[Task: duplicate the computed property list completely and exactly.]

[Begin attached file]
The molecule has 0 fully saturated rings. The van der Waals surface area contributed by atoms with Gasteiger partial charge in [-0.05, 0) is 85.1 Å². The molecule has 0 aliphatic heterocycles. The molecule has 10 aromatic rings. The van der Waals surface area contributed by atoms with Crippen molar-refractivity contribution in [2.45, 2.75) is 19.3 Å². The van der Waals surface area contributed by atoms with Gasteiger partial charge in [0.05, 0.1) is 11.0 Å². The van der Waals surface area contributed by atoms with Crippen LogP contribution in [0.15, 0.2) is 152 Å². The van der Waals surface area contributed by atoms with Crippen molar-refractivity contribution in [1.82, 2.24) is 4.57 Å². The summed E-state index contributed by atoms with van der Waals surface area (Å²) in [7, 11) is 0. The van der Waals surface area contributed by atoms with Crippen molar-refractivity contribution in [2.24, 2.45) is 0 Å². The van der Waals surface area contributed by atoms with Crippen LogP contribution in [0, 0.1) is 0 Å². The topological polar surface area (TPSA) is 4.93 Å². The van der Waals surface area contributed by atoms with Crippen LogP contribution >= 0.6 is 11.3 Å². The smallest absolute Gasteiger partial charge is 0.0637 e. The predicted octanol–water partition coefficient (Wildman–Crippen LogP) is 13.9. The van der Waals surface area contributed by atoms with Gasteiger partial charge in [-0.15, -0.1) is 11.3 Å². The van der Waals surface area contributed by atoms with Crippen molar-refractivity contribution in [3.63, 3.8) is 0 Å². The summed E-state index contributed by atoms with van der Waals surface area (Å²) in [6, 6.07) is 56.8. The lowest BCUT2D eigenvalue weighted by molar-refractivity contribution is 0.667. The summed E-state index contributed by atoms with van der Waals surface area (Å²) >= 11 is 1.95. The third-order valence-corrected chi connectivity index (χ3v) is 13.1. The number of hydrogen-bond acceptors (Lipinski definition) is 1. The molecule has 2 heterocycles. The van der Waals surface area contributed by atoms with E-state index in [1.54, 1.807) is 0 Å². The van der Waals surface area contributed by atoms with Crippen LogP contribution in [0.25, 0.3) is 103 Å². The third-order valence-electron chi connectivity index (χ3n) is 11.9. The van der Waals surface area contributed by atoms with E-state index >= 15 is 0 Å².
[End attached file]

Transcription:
The molecule has 0 fully saturated rings. The van der Waals surface area contributed by atoms with Gasteiger partial charge in [-0.05, 0) is 85.1 Å². The molecule has 0 aliphatic heterocycles. The molecule has 10 aromatic rings. The van der Waals surface area contributed by atoms with Crippen molar-refractivity contribution in [2.45, 2.75) is 19.3 Å². The van der Waals surface area contributed by atoms with Gasteiger partial charge in [0.05, 0.1) is 11.0 Å². The van der Waals surface area contributed by atoms with Crippen LogP contribution in [0.15, 0.2) is 152 Å². The van der Waals surface area contributed by atoms with Crippen molar-refractivity contribution in [1.82, 2.24) is 4.57 Å². The summed E-state index contributed by atoms with van der Waals surface area (Å²) in [7, 11) is 0. The van der Waals surface area contributed by atoms with Crippen molar-refractivity contribution in [2.24, 2.45) is 0 Å². The van der Waals surface area contributed by atoms with Crippen LogP contribution in [0, 0.1) is 0 Å². The topological polar surface area (TPSA) is 4.93 Å². The van der Waals surface area contributed by atoms with Crippen LogP contribution >= 0.6 is 11.3 Å². The smallest absolute Gasteiger partial charge is 0.0637 e. The predicted octanol–water partition coefficient (Wildman–Crippen LogP) is 13.9. The van der Waals surface area contributed by atoms with Gasteiger partial charge in [-0.15, -0.1) is 11.3 Å². The van der Waals surface area contributed by atoms with Crippen molar-refractivity contribution in [3.63, 3.8) is 0 Å². The summed E-state index contributed by atoms with van der Waals surface area (Å²) in [6, 6.07) is 56.8. The lowest BCUT2D eigenvalue weighted by molar-refractivity contribution is 0.667. The summed E-state index contributed by atoms with van der Waals surface area (Å²) >= 11 is 1.95. The third-order valence-corrected chi connectivity index (χ3v) is 13.1. The number of hydrogen-bond acceptors (Lipinski definition) is 1. The molecule has 2 heterocycles. The van der Waals surface area contributed by atoms with E-state index in [1.54, 1.807) is 0 Å². The van der Waals surface area contributed by atoms with Crippen LogP contribution in [0.25, 0.3) is 103 Å². The third-order valence-electron chi connectivity index (χ3n) is 11.9. The van der Waals surface area contributed by atoms with E-state index >= 15 is 0 Å².